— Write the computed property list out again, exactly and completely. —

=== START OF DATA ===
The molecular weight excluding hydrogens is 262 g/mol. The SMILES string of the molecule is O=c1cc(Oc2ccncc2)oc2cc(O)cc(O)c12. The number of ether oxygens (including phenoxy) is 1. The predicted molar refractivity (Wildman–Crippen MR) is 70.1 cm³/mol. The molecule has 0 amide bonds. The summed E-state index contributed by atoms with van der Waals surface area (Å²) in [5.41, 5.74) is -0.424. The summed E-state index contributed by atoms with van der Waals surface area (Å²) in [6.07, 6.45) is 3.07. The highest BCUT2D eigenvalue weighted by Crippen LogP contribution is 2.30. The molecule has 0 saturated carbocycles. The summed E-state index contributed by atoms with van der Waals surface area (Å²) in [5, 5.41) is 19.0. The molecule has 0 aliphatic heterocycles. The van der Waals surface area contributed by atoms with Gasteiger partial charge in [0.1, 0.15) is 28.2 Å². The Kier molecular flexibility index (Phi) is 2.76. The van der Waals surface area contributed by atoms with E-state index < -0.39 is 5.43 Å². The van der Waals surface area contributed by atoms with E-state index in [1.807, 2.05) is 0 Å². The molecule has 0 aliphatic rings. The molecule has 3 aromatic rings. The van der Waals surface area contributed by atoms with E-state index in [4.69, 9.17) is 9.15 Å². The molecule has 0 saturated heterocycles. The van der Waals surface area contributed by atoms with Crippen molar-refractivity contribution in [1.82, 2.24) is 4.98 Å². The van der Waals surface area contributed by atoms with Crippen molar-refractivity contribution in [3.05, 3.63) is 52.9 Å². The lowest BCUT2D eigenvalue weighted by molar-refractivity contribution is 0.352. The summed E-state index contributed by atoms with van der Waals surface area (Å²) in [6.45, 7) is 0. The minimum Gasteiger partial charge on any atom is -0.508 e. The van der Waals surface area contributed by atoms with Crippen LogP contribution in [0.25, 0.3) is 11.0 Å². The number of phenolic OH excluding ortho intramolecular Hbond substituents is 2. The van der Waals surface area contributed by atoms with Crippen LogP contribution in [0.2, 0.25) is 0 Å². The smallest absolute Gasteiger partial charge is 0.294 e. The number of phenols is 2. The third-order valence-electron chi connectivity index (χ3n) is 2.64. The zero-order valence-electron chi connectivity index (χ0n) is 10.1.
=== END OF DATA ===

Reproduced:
The molecular weight excluding hydrogens is 262 g/mol. The SMILES string of the molecule is O=c1cc(Oc2ccncc2)oc2cc(O)cc(O)c12. The number of ether oxygens (including phenoxy) is 1. The predicted molar refractivity (Wildman–Crippen MR) is 70.1 cm³/mol. The molecule has 0 amide bonds. The summed E-state index contributed by atoms with van der Waals surface area (Å²) in [5.41, 5.74) is -0.424. The summed E-state index contributed by atoms with van der Waals surface area (Å²) in [6.07, 6.45) is 3.07. The highest BCUT2D eigenvalue weighted by Crippen LogP contribution is 2.30. The molecule has 0 saturated carbocycles. The summed E-state index contributed by atoms with van der Waals surface area (Å²) in [5, 5.41) is 19.0. The molecule has 0 aliphatic heterocycles. The van der Waals surface area contributed by atoms with Gasteiger partial charge in [0.1, 0.15) is 28.2 Å². The Kier molecular flexibility index (Phi) is 2.76. The van der Waals surface area contributed by atoms with E-state index < -0.39 is 5.43 Å². The van der Waals surface area contributed by atoms with E-state index in [1.807, 2.05) is 0 Å². The molecule has 0 aliphatic rings. The molecule has 3 aromatic rings. The van der Waals surface area contributed by atoms with E-state index in [4.69, 9.17) is 9.15 Å². The molecule has 0 saturated heterocycles. The van der Waals surface area contributed by atoms with Crippen molar-refractivity contribution in [1.82, 2.24) is 4.98 Å². The van der Waals surface area contributed by atoms with Crippen molar-refractivity contribution in [3.05, 3.63) is 52.9 Å². The lowest BCUT2D eigenvalue weighted by molar-refractivity contribution is 0.352. The summed E-state index contributed by atoms with van der Waals surface area (Å²) in [6.45, 7) is 0. The minimum Gasteiger partial charge on any atom is -0.508 e. The van der Waals surface area contributed by atoms with Crippen LogP contribution in [0.25, 0.3) is 11.0 Å². The number of phenolic OH excluding ortho intramolecular Hbond substituents is 2. The van der Waals surface area contributed by atoms with Crippen LogP contribution in [0.2, 0.25) is 0 Å². The smallest absolute Gasteiger partial charge is 0.294 e. The number of phenols is 2. The third-order valence-electron chi connectivity index (χ3n) is 2.64. The zero-order valence-electron chi connectivity index (χ0n) is 10.1.